Utilizing 3-D and 4-D ultrasound systems to improve radiation treatment of cervix and prostate cancer patients.

Mariwan Baker

    Research output: Book/ReportPh.D. thesis

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    Radiotherapy plays an important role in modern treatment for cancer, such as cervical and prostate radiation treatment. One of the major issue in radiotherapy is that the target should be aligned to the planned target volume prior to each treatment fraction, for which different kilovoltage (kV) and megavoltage (MV) image guided radiotherapy (IGRT) methods are developed. However, these ionization systems provide poor visualization of soft tissue, and therefore the bone matching is frequently applied as a daily tumor alignment method in cervical radiotherapy. In this project, the Clarity 3D ultrasound system, non-invasive, non-ionizing, and good in visualization soft tissue, was used to apply uterine matching for determining the uterine shifts relative to the bone structure. The main purpose was to investigate the reliability of the Clarity system as a possible IGRT method. We found that the conventional probe (C-probe) has limitations, while applying transabdominal US (TAUS) scan, when it came to capturing the entire uterus owing to the difficulty in probe handling. Contrarily, the novel autoscan-probe (A-probe) was shown to be capable of capturing the entire uterus in almost all of the scans. The operators found the A-probe to be more user-friendly, and image acquisition was also performed more smoothly. In conclusion the A-probe is a more reliable IGRT tool, and it might replace the kV- and the MV IGRT systems. In prostate radiotherapy, the movement of the prostate during radiation delivery (intrafractional prostate motion) remains challenging. To determine the intrafractional prostate motion, various imaging techniques have been introduced, such as kV, and MV imaging, CineMRI, implanted markers and transponders. Most of the systems are based on acquiring pre- and posttreatment images, which has limitations in addressing real-time prostate motion, and includes inter-observer variations while matching image to image. In this project, the recently developed transperineal ultrasound 4D autoscan probe is used to investigate the real-time prostate monitoring. The purpose of this study was to investigate the feasibility of the 4D autoscan in tracking the prostate for a duration of 2 to 2.5 minutes. We found that most of the intrafractional prostate motion is less than 2 mm, which was in concordance with previously reported data. Thus, during a RapidArc/VMAT plan delivery with a beam-on time of approximately 2.5 minutes, the intrafractional prostate motion is negligible. But, since the prostate motion increases with monitoring time, the prostate displacement during 3D conformal and IMRT plans must be taken into consideration. Additionally, we conducted a prostate probe pressure study, in which TAUS scan was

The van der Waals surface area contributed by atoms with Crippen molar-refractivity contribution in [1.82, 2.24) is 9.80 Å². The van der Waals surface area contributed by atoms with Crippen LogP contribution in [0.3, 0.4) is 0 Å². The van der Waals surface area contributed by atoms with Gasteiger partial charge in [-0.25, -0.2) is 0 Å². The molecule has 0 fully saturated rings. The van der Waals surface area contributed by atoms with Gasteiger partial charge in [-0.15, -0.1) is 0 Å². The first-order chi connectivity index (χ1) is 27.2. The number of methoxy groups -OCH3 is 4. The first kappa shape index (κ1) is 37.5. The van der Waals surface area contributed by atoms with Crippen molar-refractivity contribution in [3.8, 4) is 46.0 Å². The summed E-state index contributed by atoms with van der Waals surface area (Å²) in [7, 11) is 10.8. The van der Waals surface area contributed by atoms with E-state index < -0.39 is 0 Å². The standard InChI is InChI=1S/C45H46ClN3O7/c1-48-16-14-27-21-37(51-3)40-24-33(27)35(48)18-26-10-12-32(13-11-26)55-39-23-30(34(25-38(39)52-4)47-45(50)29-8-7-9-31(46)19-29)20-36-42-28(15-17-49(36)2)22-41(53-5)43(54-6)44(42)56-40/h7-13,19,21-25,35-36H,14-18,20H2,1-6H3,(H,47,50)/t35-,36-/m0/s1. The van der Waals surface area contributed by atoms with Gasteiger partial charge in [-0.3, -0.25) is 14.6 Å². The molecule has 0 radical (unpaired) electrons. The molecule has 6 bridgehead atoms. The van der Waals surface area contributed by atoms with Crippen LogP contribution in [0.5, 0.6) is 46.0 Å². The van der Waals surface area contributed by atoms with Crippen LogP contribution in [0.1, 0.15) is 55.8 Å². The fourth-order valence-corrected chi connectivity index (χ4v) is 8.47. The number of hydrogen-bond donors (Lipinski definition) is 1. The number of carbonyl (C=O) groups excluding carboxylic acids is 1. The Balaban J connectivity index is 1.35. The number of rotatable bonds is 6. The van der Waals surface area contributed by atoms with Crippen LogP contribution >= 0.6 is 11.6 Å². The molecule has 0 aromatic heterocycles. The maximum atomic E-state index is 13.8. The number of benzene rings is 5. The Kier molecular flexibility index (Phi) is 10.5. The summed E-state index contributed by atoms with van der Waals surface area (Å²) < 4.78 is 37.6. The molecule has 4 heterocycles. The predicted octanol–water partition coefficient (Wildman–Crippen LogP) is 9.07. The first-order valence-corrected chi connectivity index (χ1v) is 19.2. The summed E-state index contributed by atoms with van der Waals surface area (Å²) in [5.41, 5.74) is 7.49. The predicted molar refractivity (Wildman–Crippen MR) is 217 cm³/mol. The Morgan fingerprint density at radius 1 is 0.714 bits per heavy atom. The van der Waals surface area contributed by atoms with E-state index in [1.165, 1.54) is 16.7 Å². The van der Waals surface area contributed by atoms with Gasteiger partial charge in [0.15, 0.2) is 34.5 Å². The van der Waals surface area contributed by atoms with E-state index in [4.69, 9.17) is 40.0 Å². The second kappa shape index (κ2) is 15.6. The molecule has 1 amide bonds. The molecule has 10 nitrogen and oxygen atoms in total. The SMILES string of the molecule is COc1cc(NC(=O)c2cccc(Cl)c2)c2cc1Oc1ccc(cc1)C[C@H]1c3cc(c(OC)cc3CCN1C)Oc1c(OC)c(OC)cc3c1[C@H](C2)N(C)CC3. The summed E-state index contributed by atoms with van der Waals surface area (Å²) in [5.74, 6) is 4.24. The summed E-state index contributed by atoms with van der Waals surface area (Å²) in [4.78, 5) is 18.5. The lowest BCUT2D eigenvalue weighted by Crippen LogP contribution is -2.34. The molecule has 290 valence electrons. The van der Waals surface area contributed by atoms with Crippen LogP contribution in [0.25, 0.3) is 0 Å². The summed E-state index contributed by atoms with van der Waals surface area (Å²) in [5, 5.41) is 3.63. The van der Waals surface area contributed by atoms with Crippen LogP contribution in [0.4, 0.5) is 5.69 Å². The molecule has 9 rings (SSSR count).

simulated, using a C-probe, while the prostate was continuously monitored using the TPUS autoscan. We found that the TAUS induced pressure displacement of the prostate, in most cases, was clinically irrelevant. Since this conclusion was in opposition to most of the previously published results, which reported displacements of up to 7 mm, we discovered that 4D real-time monitoring is the most reliable method for determining the pressure displacement compared to US/US or US/CT matching methods, in which the considerable inter-observer variability, due to variations in applied probe pressure and image/image match, limits the accuracy of the readings.
    Original languageEnglish
    PublisherTechnical University of Denmark
    Number of pages168
    Publication statusPublished - 2015


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